I watched one of my favorite films, MR. HOLLAND’S OPUS, last night for the first time in a few years courtesy of a recording made from a Turner Classic showing. Richard Dreyfuss is particularly good as Glenn Holland, a musician who became a teacher. A stellar cast, some others were Olympia Dukakis, William H. Macy, and Jay Thomas.
Glenn Holland is a young musician in the early sixties with visions of being a great composer. He plays in a band and works on his magnum piece in his spare time. Like a lot of folks, he has a teaching credential, “my fallback position,” in case all else fails. It does of course and he takes a job as Music Appreciation instructor and director of the John F. Kennedy High School band. The idea is to teach a few years, work on his piece in his spare time, save every dime his wife and he can spare from their jobs, then quit to write his music full time.
But life gets in the way as it usually does.
Olympia Dukakis is the principal who hires him and for the first few months is singularly unimpressed by him. William H. macy is the vice-principal, a nemesis of sorts, who is horrified when Holland makes a break through with his students, and himself, by introducing rock and roll into the lesson plans. “The devil’s work,” says Macy. “I’ll teach anything from Beethoven to rock-and-roll to get my students to love music,” responds Holland. Jay Thomas is the football coach who becomes his best friend.
The film is a series of vignettes over a thirty year period, interspersed with montages of real life events that illustrate the passing of time. There’s the fragile young girl who desperately wants to learn the clarinet because she’s the only person in her family with no talent(and she’s bad) that he begins working with in odd moments, the athlete who’s not good in class work, though he works hard, and needs an academic credit that Holland helps become a good drummer, the stoner that memorizes everything, but has no real appreciation of music, and the talented young singer whose father wants her to help out in the family restaurant after high school that he advises to do what she wants first.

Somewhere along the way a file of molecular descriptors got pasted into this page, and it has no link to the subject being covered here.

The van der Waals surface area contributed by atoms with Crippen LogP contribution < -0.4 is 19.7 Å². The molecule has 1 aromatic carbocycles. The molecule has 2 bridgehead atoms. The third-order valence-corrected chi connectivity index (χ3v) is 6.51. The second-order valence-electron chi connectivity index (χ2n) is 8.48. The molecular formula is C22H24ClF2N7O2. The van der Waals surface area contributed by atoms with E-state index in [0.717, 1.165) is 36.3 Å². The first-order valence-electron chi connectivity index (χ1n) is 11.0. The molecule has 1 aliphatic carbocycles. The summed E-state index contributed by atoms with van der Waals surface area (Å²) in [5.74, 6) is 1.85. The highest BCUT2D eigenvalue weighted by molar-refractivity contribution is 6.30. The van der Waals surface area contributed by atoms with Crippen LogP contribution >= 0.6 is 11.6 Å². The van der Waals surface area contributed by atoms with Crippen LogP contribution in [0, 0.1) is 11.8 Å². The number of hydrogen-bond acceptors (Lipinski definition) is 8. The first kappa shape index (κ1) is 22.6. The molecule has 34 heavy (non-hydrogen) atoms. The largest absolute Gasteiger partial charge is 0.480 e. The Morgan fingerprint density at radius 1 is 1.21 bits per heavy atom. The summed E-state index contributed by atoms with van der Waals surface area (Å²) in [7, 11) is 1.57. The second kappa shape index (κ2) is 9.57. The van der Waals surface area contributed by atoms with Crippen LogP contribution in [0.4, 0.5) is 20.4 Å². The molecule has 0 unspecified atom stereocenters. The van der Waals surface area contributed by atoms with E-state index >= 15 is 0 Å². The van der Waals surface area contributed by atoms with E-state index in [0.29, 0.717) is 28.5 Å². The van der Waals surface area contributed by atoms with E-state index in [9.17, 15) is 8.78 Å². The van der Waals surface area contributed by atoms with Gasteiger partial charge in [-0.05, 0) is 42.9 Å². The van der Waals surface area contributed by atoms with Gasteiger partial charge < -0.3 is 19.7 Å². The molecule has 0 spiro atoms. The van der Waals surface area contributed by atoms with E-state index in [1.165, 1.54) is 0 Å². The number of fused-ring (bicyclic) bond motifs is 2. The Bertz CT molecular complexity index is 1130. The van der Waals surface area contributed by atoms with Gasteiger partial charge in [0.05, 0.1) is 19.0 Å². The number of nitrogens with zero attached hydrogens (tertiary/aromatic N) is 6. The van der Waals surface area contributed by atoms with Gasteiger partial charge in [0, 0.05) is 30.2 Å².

And the wife gets pregnant. A son is born deaf(ninety percent anyway) and Holland doesn’t know how to deal with that. He wants to protect the boy but unconsciously pushes him away as he grows. It takes John Lennon’s death and the aftermath for a breakthrough there.
Then it becomes 1995 and, in a cost-cutting move, the entire arts department is cut. Sixty years old and “too old to start a rock band,” Holland feels lost.
That’s when Mr. Holland’s opus is revealed. An auditorium full of students that he touched over his years of teaching there to honor him and perform the world premiere of his THE AMERICAN SYMPHONY. Noteworthy is that young clarinetist, now Governor of the state.
A lovely movie, the ending of which never fails to bring a tear.